INDIA: Strategic plan for skills gap
The previous five-year plan emphasised broadening access by setting up new institutions for higher education, both publicly and privately funded. As a result, enrolment growth accelerated to 7-8% of the population compared to 5-6% under the previous plan. Academic reform, including institutional governance, was also undertaken. However, some issues remained unresolved and there are many new challenges to be tackled in the 12th five-year plan, which needs to be flexible and allow for direct feedback so that it can be responsive to and adapt rapidly to the country's changing circumstances.
In a dynamic environment, higher education practice has to cater to new skills and lifelong learning. There is a shift from traditional undergraduate and graduate studies to continuing education and studies linked to career changes, using both on campus and online methods. Higher education expansion has to cater to these changing circumstances.
My view is that there should be continued commitment for higher education expansion, albeit with a strategic shift from the creation of new institutions to their consolidation, focusing on quality and raising the bar for high quality institutions to make them globally competitive. Expansion needs to be aligned with the skill needs of the country and there should be seamless integration of higher education, vocational education and training provision.
Despite accelerated growth during the past five years, our current gross enrolment ratio (GER) of about 18% is much below the global average and one-fourth that of advanced countries. Raising the GER to 25% by the end of the 12th plan is possible without compromising equity and quality. This would mean creating an additional capacity of 10 million places during the twelfth-plan period.
Higher education growth has to reach out to underrepresented sections of society. We need to increase participation particularly among those who have been traditionally underrepresented on account of poverty or for other reasons.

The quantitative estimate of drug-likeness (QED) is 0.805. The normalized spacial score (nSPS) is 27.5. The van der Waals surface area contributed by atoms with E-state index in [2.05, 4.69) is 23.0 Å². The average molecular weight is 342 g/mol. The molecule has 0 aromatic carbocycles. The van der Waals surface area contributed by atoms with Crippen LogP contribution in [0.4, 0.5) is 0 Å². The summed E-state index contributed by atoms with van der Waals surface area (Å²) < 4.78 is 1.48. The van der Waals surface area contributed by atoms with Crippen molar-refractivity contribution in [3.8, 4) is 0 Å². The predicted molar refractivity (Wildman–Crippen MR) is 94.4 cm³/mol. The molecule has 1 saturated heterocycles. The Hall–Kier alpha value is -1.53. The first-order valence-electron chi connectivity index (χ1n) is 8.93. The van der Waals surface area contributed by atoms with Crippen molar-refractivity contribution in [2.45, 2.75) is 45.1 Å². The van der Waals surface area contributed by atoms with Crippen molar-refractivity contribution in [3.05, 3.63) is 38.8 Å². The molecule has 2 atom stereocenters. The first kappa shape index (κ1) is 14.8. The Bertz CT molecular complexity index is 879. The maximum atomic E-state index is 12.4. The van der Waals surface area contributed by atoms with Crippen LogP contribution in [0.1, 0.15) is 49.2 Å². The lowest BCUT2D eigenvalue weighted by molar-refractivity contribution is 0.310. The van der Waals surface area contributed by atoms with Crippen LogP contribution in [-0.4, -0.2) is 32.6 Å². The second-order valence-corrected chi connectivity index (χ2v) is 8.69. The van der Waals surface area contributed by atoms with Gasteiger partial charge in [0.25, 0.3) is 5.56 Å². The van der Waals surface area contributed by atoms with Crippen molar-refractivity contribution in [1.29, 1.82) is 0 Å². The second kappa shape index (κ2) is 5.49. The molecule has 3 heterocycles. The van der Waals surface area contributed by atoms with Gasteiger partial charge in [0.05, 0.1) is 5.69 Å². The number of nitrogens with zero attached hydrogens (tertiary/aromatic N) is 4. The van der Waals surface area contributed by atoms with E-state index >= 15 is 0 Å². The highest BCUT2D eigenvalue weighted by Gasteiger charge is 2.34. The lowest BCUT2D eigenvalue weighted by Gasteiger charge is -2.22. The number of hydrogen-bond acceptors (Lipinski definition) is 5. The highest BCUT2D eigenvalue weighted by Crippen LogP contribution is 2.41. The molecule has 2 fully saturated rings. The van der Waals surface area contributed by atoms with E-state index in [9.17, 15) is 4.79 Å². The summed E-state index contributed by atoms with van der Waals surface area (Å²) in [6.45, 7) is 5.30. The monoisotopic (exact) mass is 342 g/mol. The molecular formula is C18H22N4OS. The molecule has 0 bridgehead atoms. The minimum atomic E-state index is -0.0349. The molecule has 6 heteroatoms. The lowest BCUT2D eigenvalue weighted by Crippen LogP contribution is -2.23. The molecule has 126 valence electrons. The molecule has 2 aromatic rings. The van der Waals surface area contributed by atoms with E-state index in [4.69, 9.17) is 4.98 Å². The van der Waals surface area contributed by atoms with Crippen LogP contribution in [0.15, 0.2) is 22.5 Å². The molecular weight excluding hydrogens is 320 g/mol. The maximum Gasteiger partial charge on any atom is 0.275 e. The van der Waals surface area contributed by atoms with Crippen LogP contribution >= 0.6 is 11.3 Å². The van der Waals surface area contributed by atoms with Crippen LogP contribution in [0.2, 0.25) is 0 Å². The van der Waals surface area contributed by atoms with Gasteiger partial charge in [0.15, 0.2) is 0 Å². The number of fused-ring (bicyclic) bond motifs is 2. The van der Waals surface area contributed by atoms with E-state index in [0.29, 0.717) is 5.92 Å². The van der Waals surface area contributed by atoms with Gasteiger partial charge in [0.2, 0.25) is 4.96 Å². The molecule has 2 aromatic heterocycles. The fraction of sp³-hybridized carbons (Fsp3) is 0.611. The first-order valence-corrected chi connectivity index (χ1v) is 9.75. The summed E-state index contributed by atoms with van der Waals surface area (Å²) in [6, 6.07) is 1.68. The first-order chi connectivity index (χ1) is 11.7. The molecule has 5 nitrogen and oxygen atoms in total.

Capacity expansion has to be linked to changing labour market conditions and youth aspirations, while also maintaining a balance between general and professional education on one hand and sciences, the humanities and social sciences on the other. In a balanced system of higher education, excellence takes different forms - not all institutions should and can be "world-class" but they can and should adopt the best institutional and pedagogical practices possible. Hence institutional differentiation needs to be encouraged and institutions should be allowed to grow at their own pace.
Open and distance education provision can also increase capacity and widen participation for those who face time-constraints imposed by personal responsibilities and commitments.
Currently, about 18% of all government spending on education is on higher education. This works out to be about 0.70% of the GDP. This needs to be raised to 25% and 1% respectively.
State universities and colleges which account for more than 95% of students suffer from poor governance and lack of funding. States should be encouraged to draw up comprehensive higher education plans. With strategic investment, state universities and colleges could add significant capacity and improve quality. An institutional mechanism for joint funding of state plans by the central and state governments could be developed.
There could also be a joint review mechanism of outcomes of the programmes which are jointly funded. Central funding could be linked to governance and academic reforms. Similar strategic funding for private institutions can also help improve quality.
To ensure that public funds are used efficiently, allocation of money needs to be based on competitive grants and performance contracts. For leading institutions in research, a proper mix of standard allocation and competitive funding for research appears to be the best option. Research funding may be sector-blind (that is public or private) to promote excellence and competition while not overly reducing the autonomy of institutions. We should also encourage universities to fund raise through consultancies, research contracts and donations.
It is not possible to making higher education tuition-free. We will need to keep a reasonable level of fees, but ensure there is appropriate publicly-funded financial aid for poor students. The scale and reach of scholarship schemes has to be substantially increased and a web-based portal could be used to improve the efficiency, timeliness and transparency of the system and to target disadvantaged students better. Student loans have to be significantly expanded.
Historically, Indian higher education has been organised into two separate streams - general and professional. Most students are enrolled in the general stream which, because of its poor quality and rote-learning-based pedagogic practice, fails to equip graduates with work skills.
It must be recognised that general education can be an excellent form of preparation for the flexible, knowledge-based careers that increasingly dominate the upper tiers of the modern labour force. Thus, instead of denigrating general education, efforts are needed to improve its quality through innovative curricula and interactive pedagogic practice.